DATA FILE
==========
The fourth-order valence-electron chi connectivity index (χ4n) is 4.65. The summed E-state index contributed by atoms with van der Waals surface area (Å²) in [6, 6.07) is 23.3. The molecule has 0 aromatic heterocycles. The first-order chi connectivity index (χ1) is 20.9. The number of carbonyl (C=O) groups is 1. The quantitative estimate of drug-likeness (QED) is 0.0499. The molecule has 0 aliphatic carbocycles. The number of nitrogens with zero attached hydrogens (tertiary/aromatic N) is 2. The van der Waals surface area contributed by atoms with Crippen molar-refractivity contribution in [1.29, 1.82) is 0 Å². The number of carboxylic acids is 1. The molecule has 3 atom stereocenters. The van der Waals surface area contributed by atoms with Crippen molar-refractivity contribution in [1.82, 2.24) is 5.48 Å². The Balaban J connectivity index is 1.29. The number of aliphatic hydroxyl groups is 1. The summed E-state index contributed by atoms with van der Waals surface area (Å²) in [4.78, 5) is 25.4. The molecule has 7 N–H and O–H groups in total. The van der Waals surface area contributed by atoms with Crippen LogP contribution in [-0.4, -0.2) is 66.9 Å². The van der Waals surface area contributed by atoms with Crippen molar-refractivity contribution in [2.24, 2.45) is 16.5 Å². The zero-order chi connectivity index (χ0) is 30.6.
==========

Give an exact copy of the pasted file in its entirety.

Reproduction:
The fourth-order valence-electron chi connectivity index (χ4n) is 4.65. The summed E-state index contributed by atoms with van der Waals surface area (Å²) in [6, 6.07) is 23.3. The molecule has 0 aromatic heterocycles. The first-order chi connectivity index (χ1) is 20.9. The number of carbonyl (C=O) groups is 1. The quantitative estimate of drug-likeness (QED) is 0.0499. The molecule has 0 aliphatic carbocycles. The number of nitrogens with zero attached hydrogens (tertiary/aromatic N) is 2. The van der Waals surface area contributed by atoms with Crippen molar-refractivity contribution in [1.29, 1.82) is 0 Å². The number of carboxylic acids is 1. The molecule has 3 atom stereocenters. The van der Waals surface area contributed by atoms with Crippen molar-refractivity contribution in [1.82, 2.24) is 5.48 Å². The Balaban J connectivity index is 1.29. The number of aliphatic hydroxyl groups is 1. The summed E-state index contributed by atoms with van der Waals surface area (Å²) in [4.78, 5) is 25.4. The molecule has 7 N–H and O–H groups in total. The van der Waals surface area contributed by atoms with Crippen LogP contribution in [-0.4, -0.2) is 66.9 Å². The van der Waals surface area contributed by atoms with Crippen molar-refractivity contribution in [2.24, 2.45) is 16.5 Å². The zero-order chi connectivity index (χ0) is 30.6.